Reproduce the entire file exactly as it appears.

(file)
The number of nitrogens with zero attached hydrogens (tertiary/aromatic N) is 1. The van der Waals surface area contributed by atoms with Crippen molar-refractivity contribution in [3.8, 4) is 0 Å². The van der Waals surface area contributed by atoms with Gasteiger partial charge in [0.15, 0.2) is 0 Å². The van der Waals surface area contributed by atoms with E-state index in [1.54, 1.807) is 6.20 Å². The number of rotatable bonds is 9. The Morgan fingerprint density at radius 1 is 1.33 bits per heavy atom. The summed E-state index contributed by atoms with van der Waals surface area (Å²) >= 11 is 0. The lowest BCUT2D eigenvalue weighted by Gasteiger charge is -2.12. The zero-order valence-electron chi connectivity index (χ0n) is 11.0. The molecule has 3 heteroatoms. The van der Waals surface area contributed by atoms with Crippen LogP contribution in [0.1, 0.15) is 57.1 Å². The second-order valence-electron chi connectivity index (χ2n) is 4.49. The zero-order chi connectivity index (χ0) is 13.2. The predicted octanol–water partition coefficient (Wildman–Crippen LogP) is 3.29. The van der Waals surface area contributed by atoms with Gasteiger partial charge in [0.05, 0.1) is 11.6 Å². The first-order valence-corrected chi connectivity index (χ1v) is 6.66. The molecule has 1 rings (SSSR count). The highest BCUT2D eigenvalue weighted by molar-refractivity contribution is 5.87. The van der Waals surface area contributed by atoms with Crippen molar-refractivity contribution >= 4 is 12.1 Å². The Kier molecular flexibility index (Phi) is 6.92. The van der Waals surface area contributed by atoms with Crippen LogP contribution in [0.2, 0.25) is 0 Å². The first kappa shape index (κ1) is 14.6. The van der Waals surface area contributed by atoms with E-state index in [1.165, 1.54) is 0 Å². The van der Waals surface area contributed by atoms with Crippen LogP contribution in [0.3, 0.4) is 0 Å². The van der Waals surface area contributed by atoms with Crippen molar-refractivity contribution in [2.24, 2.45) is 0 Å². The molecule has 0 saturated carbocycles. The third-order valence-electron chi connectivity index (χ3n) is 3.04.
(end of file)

The number of nitrogens with zero attached hydrogens (tertiary/aromatic N) is 1. The van der Waals surface area contributed by atoms with Crippen molar-refractivity contribution in [3.8, 4) is 0 Å². The van der Waals surface area contributed by atoms with Gasteiger partial charge in [0.15, 0.2) is 0 Å². The van der Waals surface area contributed by atoms with E-state index in [1.54, 1.807) is 6.20 Å². The number of rotatable bonds is 9. The Morgan fingerprint density at radius 1 is 1.33 bits per heavy atom. The summed E-state index contributed by atoms with van der Waals surface area (Å²) >= 11 is 0. The lowest BCUT2D eigenvalue weighted by Gasteiger charge is -2.12. The zero-order valence-electron chi connectivity index (χ0n) is 11.0. The molecule has 3 heteroatoms. The van der Waals surface area contributed by atoms with Crippen LogP contribution in [0.1, 0.15) is 57.1 Å². The second-order valence-electron chi connectivity index (χ2n) is 4.49. The zero-order chi connectivity index (χ0) is 13.2. The predicted octanol–water partition coefficient (Wildman–Crippen LogP) is 3.29. The van der Waals surface area contributed by atoms with Gasteiger partial charge in [0.05, 0.1) is 11.6 Å². The first-order valence-corrected chi connectivity index (χ1v) is 6.66. The molecule has 1 rings (SSSR count). The highest BCUT2D eigenvalue weighted by molar-refractivity contribution is 5.87. The van der Waals surface area contributed by atoms with Crippen molar-refractivity contribution >= 4 is 12.1 Å². The Kier molecular flexibility index (Phi) is 6.92. The van der Waals surface area contributed by atoms with Crippen LogP contribution in [0.2, 0.25) is 0 Å². The first kappa shape index (κ1) is 14.6. The van der Waals surface area contributed by atoms with E-state index in [1.165, 1.54) is 0 Å². The van der Waals surface area contributed by atoms with Crippen LogP contribution in [0.3, 0.4) is 0 Å². The van der Waals surface area contributed by atoms with Crippen molar-refractivity contribution in [2.24, 2.45) is 0 Å². The molecule has 0 saturated carbocycles. The third-order valence-electron chi connectivity index (χ3n) is 3.04.